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United States Court of Appeals, Second Circuit.

Felix Otieno OMOLO, Petitioner, v. Merrick B. GARLAND, United States Attorney General, Respondent.1


Decided: April 12, 2021

PRESENT: DEBRA ANN LIVINGSTON, Chief Judge, DENNY CHIN, RAYMOND J. LOHIER, JR., Circuit Judges. FOR PETITIONER: Frederick P. Korkosz, Albany, NY. FOR RESPONDENT: Brian M. Boynton, Acting Assistant Attorney General; Anthony C. Payne, Assistant Director; Abigail E. Leach, Trial Attorney, Office of Immigration Litigation, United States Department of Justice, Washington, DC.


Petitioner Felix Otieno Omolo, a native and citizen of Kenya, seeks review of a September 24, 2018 decision of the BIA affirming a November 16, 2017 decision of an Immigration Judge (“IJ”) denying his application for asylum, withholding of removal, and relief under the Convention Against Torture (“CAT”). In re Felix Otieno Omolo, No. A XXX XX1 505 (B.I.A. Sept. 24, 2018), aff'g No. A XXX XX1 505 (Immig. Ct. Buffalo Nov. 16, 2017). We assume the parties’ familiarity with the underlying facts and procedural history.

We have reviewed the IJ's decision as supplemented by the BIA. See Yan Chen v. Gonzales, 417 F.3d 268, 271 (2d Cir. 2005). The applicable standards of review are well established. See 8 U.S.C. § 1252(b)(4)(B); Yanqin Weng v. Holder, 562 F.3d 510, 513 (2d Cir. 2009).

As an initial matter, our jurisdiction to review the agency's denial of Omolo's asylum application as untimely filed more than one year after his arrival in the United States is limited to constitutional claims and questions of law. See 8 U.S.C. §§ 1158(a)(3), 1252(a)(2)(D). His argument that the agency erred in its determination that his 2015 application was not filed within a reasonable time following alleged changes in Kenya in 2012 and 2013 is a challenge to the agency's factfinding and not subject to review. See Joaquin-Porras v. Gonzales, 435 F.3d 172, 180 (2d Cir. 2006).

We find no error in the agency's denial of withholding of removal and CAT relief. In the absence of past persecution, Omolo had the burden to show he was “more likely than not” to be persecuted in the future on account of his Christian religion. 8 C.F.R. § 1208.16(b)(2), (3)(i); see also 8 U.S.C. § 1231(b)(3)(A). Omolo did not allege that he would be singled out individually, and thus he had to show a “pattern or practice of persecution of a group of persons similarly situated to [him].” 8 C.F.R. § 1208.16(b)(2)(i). Absent past persecution, an applicant cannot meet his burden where he can safely relocate within his country to avoid persecution, and it would be reasonable to expect the applicant to do so under all the circumstances. Id. § 1208.16(b)(2).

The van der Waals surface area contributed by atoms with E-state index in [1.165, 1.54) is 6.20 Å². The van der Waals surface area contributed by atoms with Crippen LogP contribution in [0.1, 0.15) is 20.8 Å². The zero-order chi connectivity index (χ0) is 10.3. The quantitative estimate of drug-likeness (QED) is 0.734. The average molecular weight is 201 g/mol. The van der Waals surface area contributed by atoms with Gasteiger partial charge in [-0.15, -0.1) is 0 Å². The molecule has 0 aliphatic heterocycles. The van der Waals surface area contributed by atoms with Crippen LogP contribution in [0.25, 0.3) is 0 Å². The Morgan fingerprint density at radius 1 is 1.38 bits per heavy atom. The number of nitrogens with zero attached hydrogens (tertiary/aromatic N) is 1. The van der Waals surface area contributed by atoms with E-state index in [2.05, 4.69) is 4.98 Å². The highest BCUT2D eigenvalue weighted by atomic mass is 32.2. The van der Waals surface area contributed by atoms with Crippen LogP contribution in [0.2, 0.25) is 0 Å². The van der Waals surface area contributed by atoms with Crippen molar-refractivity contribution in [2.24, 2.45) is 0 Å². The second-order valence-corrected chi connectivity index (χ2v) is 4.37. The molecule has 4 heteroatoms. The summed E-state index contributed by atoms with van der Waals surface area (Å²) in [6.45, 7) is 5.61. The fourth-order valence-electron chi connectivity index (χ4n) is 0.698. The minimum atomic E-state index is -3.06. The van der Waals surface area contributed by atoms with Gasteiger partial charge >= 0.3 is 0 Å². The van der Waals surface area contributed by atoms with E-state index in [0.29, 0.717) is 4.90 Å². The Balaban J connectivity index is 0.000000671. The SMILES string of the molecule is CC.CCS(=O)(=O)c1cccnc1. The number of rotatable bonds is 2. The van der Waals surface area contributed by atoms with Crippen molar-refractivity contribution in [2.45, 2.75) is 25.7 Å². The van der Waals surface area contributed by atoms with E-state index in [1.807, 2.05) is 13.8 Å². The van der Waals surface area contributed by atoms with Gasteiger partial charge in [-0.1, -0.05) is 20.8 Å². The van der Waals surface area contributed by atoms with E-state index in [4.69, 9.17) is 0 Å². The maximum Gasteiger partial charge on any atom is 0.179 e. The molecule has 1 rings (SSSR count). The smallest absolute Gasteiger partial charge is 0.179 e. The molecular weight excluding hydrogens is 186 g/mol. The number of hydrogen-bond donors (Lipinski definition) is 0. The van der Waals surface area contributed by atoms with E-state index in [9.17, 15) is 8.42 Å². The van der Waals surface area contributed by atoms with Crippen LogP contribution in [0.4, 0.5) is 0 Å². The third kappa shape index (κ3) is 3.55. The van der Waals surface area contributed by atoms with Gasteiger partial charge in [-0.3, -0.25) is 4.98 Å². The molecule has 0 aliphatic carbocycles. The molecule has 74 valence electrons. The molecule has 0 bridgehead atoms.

Omolo alleged that the Al-Shabaab terrorist group persecutes Christians in Kenya. To establish a pattern or practice of persecution, he had to demonstrate that the harm to that group constitutes persecution, is perpetrated or tolerated by state actors, and is “systemic or pervasive.” In re A-M-, 23 I. & N. Dec. 737, 741 (B.I.A. 2005); see also Scarlett v. Barr, 957 F.3d 316, 328 (2d Cir. 2020) (persecution by private actors requires showing that government is “unable or unwilling to control” those actors (internal quotation marks omitted)).

The record supports the IJ's conclusion that Omolo failed to make this showing. The State Department's 2016 Country Report and International Religious Freedom Report reflect that Al-Shabaab directed attacks against security officers and government institutions, that attacks occurred in isolated areas of Kenya, and that the government had engaged in successful efforts combatting Al-Shabaab. Significantly, these reports do not describe Al-Shabaab as targeting Christians in or near Nairobi, where Omolo's family lives and practices Christianity openly. See Santoso v. Holder, 580 F.3d 110, 112 (2d Cir. 2009) (upholding denial of pattern or practice claim where evidence reflected that violence was not nationwide and that Catholics in many parts of Indonesia were free to practice their faith); Jian Hui Shao v. Mukasey, 546 F.3d 138, 149, 169–70 (2d Cir. 2008) (finding no error in agency's requirement that applicant demonstrate a well-founded fear of persecution specific to his or her local area when persecutory acts vary according to locality). Omolo's remaining evidence does not compel a contrary conclusion. See 8 U.S.C. § 1252(b)(4) (B).

Omolo's failure to show persecution of Christians in his area of Kenya is dispositive because he had the burden to show that he would “more likely than not” be persecuted. 8 C.F.R. § 1208.16(b)(2), (3)(i). Because Omolo failed to meet his burden of proof for withholding of removal, he “necessarily” failed to meet his burden of proof for CAT relief because both claims relied on the same factual basis. Lecaj v. Holder, 616 F.3d 111, 119–20 (2d Cir. 2010).

For the foregoing reasons, the petition for review is DISMISSED as to asylum and DENIED in remaining part. All pending motions and applications are DENIED and stays VACATED.

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